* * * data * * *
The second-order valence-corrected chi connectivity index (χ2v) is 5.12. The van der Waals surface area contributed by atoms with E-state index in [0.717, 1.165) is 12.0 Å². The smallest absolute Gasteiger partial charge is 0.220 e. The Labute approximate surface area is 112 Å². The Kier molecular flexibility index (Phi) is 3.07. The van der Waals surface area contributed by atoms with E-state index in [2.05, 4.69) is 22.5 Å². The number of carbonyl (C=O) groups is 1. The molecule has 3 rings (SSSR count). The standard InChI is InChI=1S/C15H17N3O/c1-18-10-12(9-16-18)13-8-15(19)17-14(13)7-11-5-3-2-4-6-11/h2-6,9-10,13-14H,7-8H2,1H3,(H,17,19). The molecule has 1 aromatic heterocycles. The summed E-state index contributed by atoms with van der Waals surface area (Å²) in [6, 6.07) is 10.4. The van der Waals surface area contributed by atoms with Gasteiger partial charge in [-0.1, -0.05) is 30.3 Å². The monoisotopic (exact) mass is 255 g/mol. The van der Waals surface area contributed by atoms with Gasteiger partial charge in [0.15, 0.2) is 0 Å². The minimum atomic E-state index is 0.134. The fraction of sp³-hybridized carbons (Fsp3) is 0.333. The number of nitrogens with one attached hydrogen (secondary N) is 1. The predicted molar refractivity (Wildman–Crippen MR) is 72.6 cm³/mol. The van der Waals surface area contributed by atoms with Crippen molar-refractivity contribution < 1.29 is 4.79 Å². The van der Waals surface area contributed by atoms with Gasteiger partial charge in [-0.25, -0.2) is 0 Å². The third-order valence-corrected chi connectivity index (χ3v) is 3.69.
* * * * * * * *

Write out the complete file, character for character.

The second-order valence-corrected chi connectivity index (χ2v) is 5.12. The van der Waals surface area contributed by atoms with E-state index in [0.717, 1.165) is 12.0 Å². The smallest absolute Gasteiger partial charge is 0.220 e. The Labute approximate surface area is 112 Å². The Kier molecular flexibility index (Phi) is 3.07. The van der Waals surface area contributed by atoms with E-state index in [2.05, 4.69) is 22.5 Å². The number of carbonyl (C=O) groups is 1. The molecule has 3 rings (SSSR count). The standard InChI is InChI=1S/C15H17N3O/c1-18-10-12(9-16-18)13-8-15(19)17-14(13)7-11-5-3-2-4-6-11/h2-6,9-10,13-14H,7-8H2,1H3,(H,17,19). The molecule has 1 aromatic heterocycles. The summed E-state index contributed by atoms with van der Waals surface area (Å²) in [6, 6.07) is 10.4. The van der Waals surface area contributed by atoms with Gasteiger partial charge in [-0.1, -0.05) is 30.3 Å². The monoisotopic (exact) mass is 255 g/mol. The van der Waals surface area contributed by atoms with Gasteiger partial charge in [0.15, 0.2) is 0 Å². The minimum atomic E-state index is 0.134. The fraction of sp³-hybridized carbons (Fsp3) is 0.333. The number of nitrogens with one attached hydrogen (secondary N) is 1. The predicted molar refractivity (Wildman–Crippen MR) is 72.6 cm³/mol. The van der Waals surface area contributed by atoms with Crippen molar-refractivity contribution < 1.29 is 4.79 Å². The van der Waals surface area contributed by atoms with Gasteiger partial charge in [-0.25, -0.2) is 0 Å². The third-order valence-corrected chi connectivity index (χ3v) is 3.69.